The Project Committee consists of a Faculty Project Advisor and two readers. The committee supervises the project and provides guidance and feedback as the project progresses. The faculty advisor must be a full-time tenured, tenure-track, or RTA faculty member; readers can be adjunct, part-time, or non-JMU faculty.
The faculty advisor provides most of the supervision and is the person with whom the student works the closest. The advisor must be someone with whom the student works well and should have expertise in the subject area of the project. The role of the faculty advisor is to guide the student's research, provide constructive criticism and feedback, and assign grades for the 499 courses.
Ideally the student/advisor relationship will have been established prior to the first semester of work on the Senior Project; however, most students have ample opportunity to find an advisor after beginning the 499 course sequence. The advisor is often a professor with whom a student has taken a class, but this is not a requirement. It is normal for students to approach faculty who they have not previously met to inquire about the possibility of serving as an advisor. Even if they are unable to take on this role, they may be able to provide recommendations. For help identifying potential faculty advisors, students should consult the faculty liaison in their major and/or the Honors Academic Advisor.
In conjunction with the faculty advisor, students will also identify two readers to help guide the project. The readers are typically from the student's major discipline, but it may be appropriate in some cases to have one or both readers come from another discipline, possibly the student's minor. Students should consult the faculty advisor when considering readers from outside the major department.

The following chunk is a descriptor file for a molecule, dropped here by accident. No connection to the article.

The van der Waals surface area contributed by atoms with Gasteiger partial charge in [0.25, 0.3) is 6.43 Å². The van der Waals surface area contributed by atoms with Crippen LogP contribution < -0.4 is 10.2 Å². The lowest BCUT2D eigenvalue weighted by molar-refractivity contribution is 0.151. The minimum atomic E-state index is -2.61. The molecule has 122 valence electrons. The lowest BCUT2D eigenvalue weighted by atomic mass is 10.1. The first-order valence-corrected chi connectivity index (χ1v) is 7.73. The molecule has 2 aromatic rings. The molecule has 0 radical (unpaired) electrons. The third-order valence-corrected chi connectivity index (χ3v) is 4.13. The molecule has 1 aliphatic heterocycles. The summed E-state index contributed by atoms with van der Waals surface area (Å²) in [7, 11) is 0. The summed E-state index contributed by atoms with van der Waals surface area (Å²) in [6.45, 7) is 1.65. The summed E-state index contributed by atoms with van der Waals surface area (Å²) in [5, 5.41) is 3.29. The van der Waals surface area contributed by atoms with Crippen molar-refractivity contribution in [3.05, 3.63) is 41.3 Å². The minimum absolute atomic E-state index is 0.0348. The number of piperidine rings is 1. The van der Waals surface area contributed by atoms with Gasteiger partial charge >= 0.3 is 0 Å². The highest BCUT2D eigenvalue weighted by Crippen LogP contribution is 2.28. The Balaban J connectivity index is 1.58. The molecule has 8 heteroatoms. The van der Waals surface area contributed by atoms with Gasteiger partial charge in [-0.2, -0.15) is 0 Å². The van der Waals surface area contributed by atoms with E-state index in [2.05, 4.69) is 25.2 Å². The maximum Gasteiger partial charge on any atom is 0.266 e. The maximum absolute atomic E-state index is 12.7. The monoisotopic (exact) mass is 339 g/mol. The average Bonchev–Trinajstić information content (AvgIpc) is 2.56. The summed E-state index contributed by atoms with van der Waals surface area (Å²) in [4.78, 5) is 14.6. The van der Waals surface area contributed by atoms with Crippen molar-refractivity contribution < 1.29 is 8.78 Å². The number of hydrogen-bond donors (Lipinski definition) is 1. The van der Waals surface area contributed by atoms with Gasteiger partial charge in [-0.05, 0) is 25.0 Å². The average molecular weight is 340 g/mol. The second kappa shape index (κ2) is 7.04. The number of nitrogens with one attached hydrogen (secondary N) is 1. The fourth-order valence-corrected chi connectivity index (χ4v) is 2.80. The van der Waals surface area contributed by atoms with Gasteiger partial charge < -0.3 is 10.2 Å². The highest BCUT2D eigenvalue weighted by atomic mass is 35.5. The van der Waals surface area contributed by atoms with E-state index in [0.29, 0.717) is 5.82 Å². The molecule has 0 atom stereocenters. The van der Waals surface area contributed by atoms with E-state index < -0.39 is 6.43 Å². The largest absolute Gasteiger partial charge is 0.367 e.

Regular meetings and communication between the student and the faculty advisor is essential for successful completion of the Senior Honors Project. Students should keep their committee informed throughout all three semesters.
Changing Committee Members
Sometimes situations arise that necessitate a change in membership on committees (i.e. faculty travel or professional leave, student begins to work with new JMU faculty, faculty member accepts a position at another school, etc.). Students should discuss this situation with the faculty advisor. If a change is appropriate, a revised project proposal application form (no need to include the proposal itself) must be submitted after obtaining all five of the necessary signatures.
If the project itself is changing, a new application and proposal are required ONLY if the project is completely unrelated to the prior submission. The Honors Program must receive the revised documentation in order to verify that all signatories are aware of and approve of the change.
Senior Honors Project Application and Proposal